But I'm losing the thread here. See, Zoe graduated from kindergarten this week. And that's why I was reminded of Fulghum's words and wondered if they were still relevant to today's kindergartener. Say, one evil genius in training like Zoe.
So let's see how Fulghum's wisdom nuggets stack up against what Zoe's learned this past year.

One Kindergarten's wisdom

A word of caution: Zoe thinks the Golden Rule is for chumps. Keeping that in mind, here's what his list says, with Zoe's responses.

All Zoe Really Needs to Know She Learned in Kindergarten Sort Of

1. "Share everything." Define "everything."
2. "Play fair."  You mean when an adult is watching?
3. "Don't hit people." See #2.
4. "Put things back where you found them." Someone else's backpack, lunchbox, or hand.
5. "Don't take things that aren't yours." Oops.
6. "Say sorry when you hurt someone." Again, see #2.

"Gitt 'er" or even goiter would be better than glitter.

7. "Wash your hands before you eat." I eat with my right hand so that's the one I wash. 
8. "Flush." Solids. Pee's okay, especially if you don't even wipe.
9. "Warm cookies and cold milk are good for you." This is a trick, right?
10. "Live a balanced life. Learn some and drink some and draw some and paint some and sing and dance and play and work some." Some what?

This one speaks for itself regarding the development of her artistic sensibility, but I'm
also wondering why "favourite" gets the British spelling here when it didn't above.

11. "Take a nap every afternoon." Pass. 
12. "When you go out in the world, watch for traffic, hold hands, and stick together." Mommy said to keep my hands to myself. She doesn't like when I'm sticky either.
13. "Be aware of wonder. Remember the little seed in the styrofoam cup. The roots go down and the plant goes up and nobody really knows how or why." Photosynthesis.
14. "Goldfish and hamster and white mice and even the little seed in the styrofoam cup, they all die. So do we." You're harshing my buzz, Bob.
15. "Remember Dick and Jane books and the first word you learned. It was the most important word of all: 'Look.'" Don't tell me, because I know what's coming next. "But don't touch." Right?

"Make planets"?! Better than "Destroy," I guess.

The truth is Zoe learned a lot this past year or, as she has it, "lrned." Reading and writing. Addition and subtraction. Drawing. Comparing size and shape. Minions.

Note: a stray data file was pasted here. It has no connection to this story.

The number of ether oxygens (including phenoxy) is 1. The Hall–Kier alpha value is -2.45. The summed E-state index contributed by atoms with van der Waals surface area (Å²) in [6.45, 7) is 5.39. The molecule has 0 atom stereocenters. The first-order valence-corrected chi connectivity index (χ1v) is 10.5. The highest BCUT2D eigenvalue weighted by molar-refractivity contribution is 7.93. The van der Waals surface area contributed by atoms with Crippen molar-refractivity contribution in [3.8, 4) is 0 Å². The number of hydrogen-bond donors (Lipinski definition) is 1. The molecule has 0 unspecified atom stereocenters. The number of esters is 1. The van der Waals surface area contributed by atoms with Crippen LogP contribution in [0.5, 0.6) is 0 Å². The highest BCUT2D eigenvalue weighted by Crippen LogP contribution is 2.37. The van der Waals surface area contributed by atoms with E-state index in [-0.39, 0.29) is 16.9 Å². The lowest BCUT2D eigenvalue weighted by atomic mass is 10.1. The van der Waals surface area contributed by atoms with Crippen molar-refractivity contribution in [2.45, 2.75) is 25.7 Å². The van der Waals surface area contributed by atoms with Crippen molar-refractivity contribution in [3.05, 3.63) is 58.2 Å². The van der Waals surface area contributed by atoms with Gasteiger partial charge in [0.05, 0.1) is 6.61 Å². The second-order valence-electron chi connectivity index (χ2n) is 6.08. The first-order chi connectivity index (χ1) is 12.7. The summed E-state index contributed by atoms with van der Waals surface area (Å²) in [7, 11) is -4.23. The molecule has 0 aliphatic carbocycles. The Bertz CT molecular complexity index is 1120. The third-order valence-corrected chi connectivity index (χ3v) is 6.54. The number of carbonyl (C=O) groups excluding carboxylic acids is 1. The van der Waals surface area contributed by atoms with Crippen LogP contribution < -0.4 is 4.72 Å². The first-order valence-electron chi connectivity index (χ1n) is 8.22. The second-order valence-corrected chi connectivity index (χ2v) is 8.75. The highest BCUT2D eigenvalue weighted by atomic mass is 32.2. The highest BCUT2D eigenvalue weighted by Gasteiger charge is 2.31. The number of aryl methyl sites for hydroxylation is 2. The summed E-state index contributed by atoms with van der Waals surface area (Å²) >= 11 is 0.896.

Most of all, Minions. 
Yes, because along with her ABCs she picked up some other bits of knowledge. It was her first year at the big school, with older kids, and so she also learned some things I would rather she not have learned.
Like what zombies are, for instance. 
Clown by Seurat by Zoe. Nightmares solely by Zoe.
"Zombies eat brains," she told me early in her second semester. How did you hear about zombies? I asked her. Her shrug implied "around." So here's another list.

All the Stuff Zoe Didn't Need to Know That She Learned in Kindergarten
1. How to "whip" as well as how to "nae nae." 
3. Did I mention Minions? She also learned the Minion language, Minionese. (She refuses to say banana with the accents on the correct syllables.)
4. How to manipulate other children into "sharing" their snacks. 
5. How to kill zombies. ("You have to hit them in their heads.")
6. How to use and abuse glitter. And glue. And markers.
7. Lots of cute songs she's apparently learned but that she won't sing for me preferring to make up her own songs like "I like to kill the things I love." (I'm not making this up.)
8. How to have fun and be the best Zoe she can be.
Watch out, first grade!

Photosynthesis, playa!

Zoe: 140: Universe: 0

If you're like Zoe and like "Uptown Funk," you might also like my parody of it 


For more of Zoe's hijinks, follow me on Facebook and on Twitter at @zoevsuniverse
I need a win here, people. 

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Thursday, June 16, 2016

Zoe vs. FOMO

I made a terrifying discovery about Zoe the other day. To be honest, my fear had been building for a while. Zoe always wants to go to school events. She's constantly asking if she can do a sleepover. And the other day at the park she jumped on a boulder and started dancing, gathering a crowd of children around her. It was then I realized she may be---gasp!---an extrovert.
What's an introvert mother to do?!
It's my responsibility to set up playdates for my social butterfly, but the idea of approaching another parent and setting one up gives me butterflies in my stomach. What if I have nothing to talk about with this child's parents? What if they don't like me? What if I can't stand their kid?!
I remind myself: This is about Zoe, not you, but the nausea remains.